About 19,000 anglers are expected to attend the event along with about 190 vendors, director of operations Laurie Hallowell said. "We have everything from small tackle or lures to $85,000 fish houses," Hallowell said. However, the St. Paul show is no longer the only one in town, this year the National Sports Center in Blaine held its first Hard Water Ice Fishing Show on Nov. 16-18. About 5,100 people attended, communications officer for the center Barclay Kruse said. "We are delighted," Kruse said. "We're absolutely going to do it again next year. In fact, we are going to expand our space," StarTribune outdoors reports.

Despite the small market Blaine officials think that success for both shows is possible, Kruse said, StarTribune outdoors reports.

You can't appreciate the new ice fishing equipment until you compare it to the old, ice fisherman Genz said. Moving away from the back-breaking labor of manually drilling holes to the electric augers that do the tough stuff today. Depth finders and cameras are popular too. "It's like playing a video game, except you have live players on the other end," Genz said. The equipment changes are welcomed to the long standing Minnesota tradition, and its a tradition that keeps on thriving, CBS Minnesota reports.

Governmental speech news analysis

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First lady Michelle Obama's address to the Democratic National Convention was "masterful" and heartfelt but all about the importance of government in the lives of Americans.

Reporter and political analyst Chris Wallace analyzed the speech moving beyond the presentation of the speech, diving into the content of the speech. A majority of the story was Wallace's quotes.

Wallace went beyond the event by describing and giving examples and emphasizing what or how things are government relating, showing that the speech was primarily about the government and its effects on Americans.

He even goes on to say the Michelle Obama was hypocritical while talking about Obama's vision of the "nation as one America" by "saying 'that certainly hasn't been the way this president has run the campaign, which has been quite sharp, quite partisan, quite negative."

Wallace even compared the tone and philosophy to be very different form the Republicans in Tampa. He talked about the different jobs and organizations and how all the jobs and organizations are governmental. He also brings up the inconsistencies between the first lady and the president at the end.

Toddler's death prompts investigation

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A toddler died while visiting his father in Virginia last month prompting the investigation of the deaths of the man's mother and onetime girlfriend, news sources report.

Price McLeod Rams, fifteen-months, died within the unsupervised three-hour visit with his father, Joaquin S. Rams of Manassas. This is the third death involving J. Rams, leading police to investigate the 2008 suicide of his mother and 2003 shooting resulting in the death of Shawn K. Mason, his ex-girlfriend, MercuryNews reports.

J. Rams was not supposed to be allowed unsupervised visits, ordered by a Maryland judge. Prince Rams' mother Hera McLeod, fought to protect her son and prevent the unsupervised visits, but the system failed to protect the boy, McLeod said. Rams has not been charged with a crime and the cause of the boy's death is yet to be determined authorities said, Fox News reports.

Ram's mother, Alma Collins, was found dead in 2008 and her death was ruled as a suicide. Her son Joseph Velez said it made no sense that his mother killed herself. "My mother in her life never had a history of depression," Velez said. Velez described his half brother Rams as a "monster," explaining Rams' violent behavior even as a young child, MercuryNews reports.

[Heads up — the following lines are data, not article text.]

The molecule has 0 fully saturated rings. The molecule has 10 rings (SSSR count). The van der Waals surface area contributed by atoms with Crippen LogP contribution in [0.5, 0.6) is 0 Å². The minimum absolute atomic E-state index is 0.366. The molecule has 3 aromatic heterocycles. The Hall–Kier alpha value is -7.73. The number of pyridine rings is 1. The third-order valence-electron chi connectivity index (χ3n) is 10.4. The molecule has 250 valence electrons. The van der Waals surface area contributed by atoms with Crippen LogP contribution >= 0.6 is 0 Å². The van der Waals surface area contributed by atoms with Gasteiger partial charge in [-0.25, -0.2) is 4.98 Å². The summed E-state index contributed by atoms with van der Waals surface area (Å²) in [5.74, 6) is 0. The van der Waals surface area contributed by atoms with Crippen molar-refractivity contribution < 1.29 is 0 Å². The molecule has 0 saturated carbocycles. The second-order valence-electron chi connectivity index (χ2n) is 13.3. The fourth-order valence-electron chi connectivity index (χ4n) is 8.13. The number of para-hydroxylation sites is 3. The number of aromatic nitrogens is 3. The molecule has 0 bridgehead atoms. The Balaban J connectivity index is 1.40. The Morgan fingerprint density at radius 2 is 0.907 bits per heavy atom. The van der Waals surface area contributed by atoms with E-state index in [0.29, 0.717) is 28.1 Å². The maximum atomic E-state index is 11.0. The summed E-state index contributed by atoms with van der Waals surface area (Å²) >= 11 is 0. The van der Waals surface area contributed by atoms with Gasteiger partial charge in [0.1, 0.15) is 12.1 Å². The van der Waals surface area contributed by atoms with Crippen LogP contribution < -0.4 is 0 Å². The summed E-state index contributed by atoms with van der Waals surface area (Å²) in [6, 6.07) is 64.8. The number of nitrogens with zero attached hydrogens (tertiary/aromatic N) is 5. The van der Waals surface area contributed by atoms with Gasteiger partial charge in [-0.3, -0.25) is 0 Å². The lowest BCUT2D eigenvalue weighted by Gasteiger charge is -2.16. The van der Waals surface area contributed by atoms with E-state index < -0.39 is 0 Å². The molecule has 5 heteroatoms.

Two teens killed in break-in

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A homeowner shot two unarmed teenagers Thanksgiving Day, news sources report.

Two unarmed teenagers broke into a Minnesota home on Thanksgiving Day and were shot by homeowner Byron David Smith, 64, said he feared the teens were armed and acknowledged firing "more shots than I needed to" and for one teen appeared to take pride in "a good clean finishing shot," The Seattle Times reports.

Homeowners have the right to protect themselves and their property under Minnesota law however once the threat has been neutralized homeowners are not given the right to execute an intruder. "The fact of the matter is, if people have all of the facts, they would not be quite so divided in their opinions," Morrison County Sheriff Michel Wetzel said. "It's not as controversial or as unclear an issue as people might think at first blush," InForum reports.

The first teen Smith shot was 17-year-old Nicholas Brady who fell down the stairs then looked up at Smith. Smith, a former security officer for the U.S. State Department, shot Brady in the face. "I wanted him dead," Smith said. He proceeded to place Brady on a tarp and drag him to the basement workshop before waiting for the second teen Haile Kifer, 18, a diver and gymnast for Little Falls High School. Smith shot Kifer who fell down the stairs, then Smith's Mini- 14 rifle jammed. Kifer laughed a short laugh in pain making Smith mad. "If you're trying to shoot somebody and they laugh at you, you go again," Smith said. He then shot Kifer in the chest several times with his .22-caliber revolver before dragging her to the basement workshop where she gasped for air. Smith placed his gun under Kifer's chin and fired it, U.S. News reports.

Smith claims to have acted in self-defense, however the authorities said that his actions exceeded reasonable self-defense. Smith is expected to be charged with second-degree murder on monday police said, CBS News reports.

Minnesota police officer killed in ambush

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Cold Spring, Minnesota police officer was killed in an ambush while trying to help what was believed to be a suicidal man Thursday, news sources report.

Officer Tom Decker, a six-year veteran and father of four, was checking on the status of a man's welfare when he was fatally shot. Decker was getting out of the squad car near a Cold Springs bar Thursday night. Investigators said that several guns were found and placed the suicidal man in custody Friday, Huffington Post Crime reports.

The gun used to kill officer Decker was not found, the Stearns County Sheriff's Office requested the public to lookout for a discarded weapon, suspected to be a 20-gauge shotgun, and for whoever finds it to leave it untouched and call 911, the Duluth News Tribune reports.

"It' a terrible, terrible thing in a community this size," Florence Benson, 72, of Rockville said. "Just about everybody knows everybody - especially police officers." Ryan Michael Larson of Cold Spring, 34, was held on suspicion of second-degree murder Friday, criminal charges are being considered, West Central Tribune reports.